Hotel Saul was established in 2018, smack in the middle of the quiet and serene Tchernichovsky Street, a walkable, tree-lined stretch sandwiched between the main thoroughfares of Allenby and Dizengoff. It is a short walk to the beach, the cultural center of Habima Square, the famous Carmel Market, Meir Garden and Bialik Square. It is an unassuming, small street with a whole lot of character, pleasantly close to many Tel Aviv gems.


    An ideal starting point for a day of urban wandering or a night of adventure, you can conveniently walk to almost anywhere in the city and feel the true essence of Tel Aviv.


    The hotel has 34 rooms spread over five floors, including a bustling ground floor/lobby, which houses Shroitman Bakery at the entrance, and a rooftop with comfortable sun beds overlooking a spectacular view of the city.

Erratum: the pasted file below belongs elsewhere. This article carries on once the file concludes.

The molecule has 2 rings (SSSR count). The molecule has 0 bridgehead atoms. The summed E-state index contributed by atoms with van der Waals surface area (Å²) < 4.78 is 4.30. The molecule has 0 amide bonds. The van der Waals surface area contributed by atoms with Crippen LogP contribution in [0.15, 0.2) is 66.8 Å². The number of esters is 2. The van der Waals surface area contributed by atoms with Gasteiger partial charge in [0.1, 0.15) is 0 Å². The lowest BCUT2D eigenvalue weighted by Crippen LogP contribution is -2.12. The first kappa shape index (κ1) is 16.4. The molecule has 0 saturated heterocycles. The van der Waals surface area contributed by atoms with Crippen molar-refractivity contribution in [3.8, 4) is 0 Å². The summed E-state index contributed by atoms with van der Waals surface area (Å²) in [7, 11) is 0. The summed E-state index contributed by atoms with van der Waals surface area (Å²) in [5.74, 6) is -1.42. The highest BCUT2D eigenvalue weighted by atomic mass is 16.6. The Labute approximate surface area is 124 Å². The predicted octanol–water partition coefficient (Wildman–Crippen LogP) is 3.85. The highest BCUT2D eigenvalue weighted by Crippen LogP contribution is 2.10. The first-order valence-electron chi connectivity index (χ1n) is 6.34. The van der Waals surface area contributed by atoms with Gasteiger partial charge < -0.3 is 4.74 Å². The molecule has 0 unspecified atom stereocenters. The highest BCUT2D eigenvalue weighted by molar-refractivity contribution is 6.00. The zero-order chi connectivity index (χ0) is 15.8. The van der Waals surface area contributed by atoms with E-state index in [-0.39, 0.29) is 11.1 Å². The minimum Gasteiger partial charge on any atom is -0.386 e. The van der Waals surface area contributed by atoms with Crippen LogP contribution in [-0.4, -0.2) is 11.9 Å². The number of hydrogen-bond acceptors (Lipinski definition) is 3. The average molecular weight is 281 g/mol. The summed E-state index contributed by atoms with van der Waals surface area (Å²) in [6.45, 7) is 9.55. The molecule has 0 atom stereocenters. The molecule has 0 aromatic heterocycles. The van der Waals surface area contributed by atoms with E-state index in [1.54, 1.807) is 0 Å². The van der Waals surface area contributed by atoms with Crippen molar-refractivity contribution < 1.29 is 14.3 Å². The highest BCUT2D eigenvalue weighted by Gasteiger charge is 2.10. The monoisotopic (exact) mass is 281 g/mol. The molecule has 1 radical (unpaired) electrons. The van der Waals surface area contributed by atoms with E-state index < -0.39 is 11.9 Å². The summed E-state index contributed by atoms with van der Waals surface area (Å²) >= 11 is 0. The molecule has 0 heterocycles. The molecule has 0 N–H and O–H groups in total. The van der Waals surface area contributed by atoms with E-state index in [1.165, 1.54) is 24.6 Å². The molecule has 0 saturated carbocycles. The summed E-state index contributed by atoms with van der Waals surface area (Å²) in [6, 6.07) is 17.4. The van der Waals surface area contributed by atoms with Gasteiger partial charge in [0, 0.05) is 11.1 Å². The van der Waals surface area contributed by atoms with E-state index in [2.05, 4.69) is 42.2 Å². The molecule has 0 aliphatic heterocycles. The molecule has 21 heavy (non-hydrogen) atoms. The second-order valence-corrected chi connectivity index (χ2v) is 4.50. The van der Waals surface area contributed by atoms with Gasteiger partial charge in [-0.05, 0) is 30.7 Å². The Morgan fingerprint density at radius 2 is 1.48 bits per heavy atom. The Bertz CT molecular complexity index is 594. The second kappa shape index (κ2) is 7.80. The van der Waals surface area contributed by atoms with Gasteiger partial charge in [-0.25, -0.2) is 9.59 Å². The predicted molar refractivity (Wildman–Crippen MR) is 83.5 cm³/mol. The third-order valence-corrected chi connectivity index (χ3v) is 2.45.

The design of the hotel, as well as the design of the furniture and lighting fixtures was conceptualized and manufactured in Israel by esteemed local architect and designer Dan Troim, whose creative motto is "minimum design, maximum sensations". The rooms are clean and refined, taking cues from the spirit of the White City, while maintaining a thoughtful regard to the interiors and the exteriors, as well as the nostalgic and the contemporary.


    Nothing is overdone, but we did pay extra mind to the small details; exposed concrete, steel beams and gritty, industrial-style street lamps find eloquent contrast to delicate, white porcelain cladding, custom-designed walnut wood furniture, soft rugs and artwork by artist Tal Granot. The result is meticulous but nonchalant, sophisticated but unpretentious, escapist yet fully present.


    *A note on the hotel’s ecological design

    Hotel Saul was designed with a high ecological awareness of where we all live. The building has windows installed with thermal insulation and Low E coating for maximum reduction in energy consumption, as well as efficient and cost-effective water conditioning and water-heating systems. A concentrated effort was made to use consumable and sustainable materials.